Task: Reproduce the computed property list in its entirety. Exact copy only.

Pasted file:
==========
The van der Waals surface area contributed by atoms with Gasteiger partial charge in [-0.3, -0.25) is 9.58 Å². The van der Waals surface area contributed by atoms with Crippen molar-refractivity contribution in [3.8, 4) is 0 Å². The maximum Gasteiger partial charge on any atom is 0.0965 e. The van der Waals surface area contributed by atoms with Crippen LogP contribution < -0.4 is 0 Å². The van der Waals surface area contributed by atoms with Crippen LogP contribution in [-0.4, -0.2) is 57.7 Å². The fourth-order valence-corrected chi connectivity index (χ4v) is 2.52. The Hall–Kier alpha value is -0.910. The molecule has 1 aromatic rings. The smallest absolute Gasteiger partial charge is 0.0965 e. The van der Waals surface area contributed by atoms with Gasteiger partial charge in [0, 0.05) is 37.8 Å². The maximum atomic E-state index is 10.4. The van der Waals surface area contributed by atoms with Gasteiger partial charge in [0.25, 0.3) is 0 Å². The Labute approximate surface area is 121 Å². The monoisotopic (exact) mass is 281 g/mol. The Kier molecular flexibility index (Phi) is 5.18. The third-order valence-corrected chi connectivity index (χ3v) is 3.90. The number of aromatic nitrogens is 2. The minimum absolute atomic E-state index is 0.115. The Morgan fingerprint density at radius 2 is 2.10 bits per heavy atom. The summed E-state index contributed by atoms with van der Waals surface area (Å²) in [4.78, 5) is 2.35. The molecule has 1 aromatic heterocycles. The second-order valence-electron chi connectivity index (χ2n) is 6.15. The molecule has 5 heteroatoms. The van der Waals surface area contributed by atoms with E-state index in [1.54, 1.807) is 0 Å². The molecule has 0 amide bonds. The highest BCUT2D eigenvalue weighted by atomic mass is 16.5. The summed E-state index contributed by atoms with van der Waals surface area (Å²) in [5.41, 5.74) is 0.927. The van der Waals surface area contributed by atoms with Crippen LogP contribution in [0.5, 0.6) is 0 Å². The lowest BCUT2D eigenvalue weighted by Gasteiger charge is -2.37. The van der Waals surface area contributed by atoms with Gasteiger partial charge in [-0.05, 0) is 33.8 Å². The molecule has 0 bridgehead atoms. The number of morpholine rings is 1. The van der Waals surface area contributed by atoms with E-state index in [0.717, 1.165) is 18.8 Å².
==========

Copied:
The van der Waals surface area contributed by atoms with Gasteiger partial charge in [-0.3, -0.25) is 9.58 Å². The van der Waals surface area contributed by atoms with Crippen molar-refractivity contribution in [3.8, 4) is 0 Å². The maximum Gasteiger partial charge on any atom is 0.0965 e. The van der Waals surface area contributed by atoms with Crippen LogP contribution < -0.4 is 0 Å². The van der Waals surface area contributed by atoms with Crippen LogP contribution in [-0.4, -0.2) is 57.7 Å². The fourth-order valence-corrected chi connectivity index (χ4v) is 2.52. The Hall–Kier alpha value is -0.910. The molecule has 1 aromatic rings. The smallest absolute Gasteiger partial charge is 0.0965 e. The van der Waals surface area contributed by atoms with Gasteiger partial charge in [0, 0.05) is 37.8 Å². The maximum atomic E-state index is 10.4. The van der Waals surface area contributed by atoms with Gasteiger partial charge in [0.25, 0.3) is 0 Å². The Labute approximate surface area is 121 Å². The monoisotopic (exact) mass is 281 g/mol. The Kier molecular flexibility index (Phi) is 5.18. The third-order valence-corrected chi connectivity index (χ3v) is 3.90. The number of aromatic nitrogens is 2. The minimum absolute atomic E-state index is 0.115. The Morgan fingerprint density at radius 2 is 2.10 bits per heavy atom. The summed E-state index contributed by atoms with van der Waals surface area (Å²) in [4.78, 5) is 2.35. The molecule has 1 aromatic heterocycles. The second-order valence-electron chi connectivity index (χ2n) is 6.15. The molecule has 5 heteroatoms. The van der Waals surface area contributed by atoms with E-state index in [1.54, 1.807) is 0 Å². The molecule has 0 amide bonds. The highest BCUT2D eigenvalue weighted by atomic mass is 16.5. The summed E-state index contributed by atoms with van der Waals surface area (Å²) in [5.41, 5.74) is 0.927. The van der Waals surface area contributed by atoms with Crippen LogP contribution in [0.5, 0.6) is 0 Å². The lowest BCUT2D eigenvalue weighted by Gasteiger charge is -2.37. The van der Waals surface area contributed by atoms with Gasteiger partial charge in [-0.05, 0) is 33.8 Å². The molecule has 0 bridgehead atoms. The number of morpholine rings is 1. The van der Waals surface area contributed by atoms with E-state index in [0.717, 1.165) is 18.8 Å².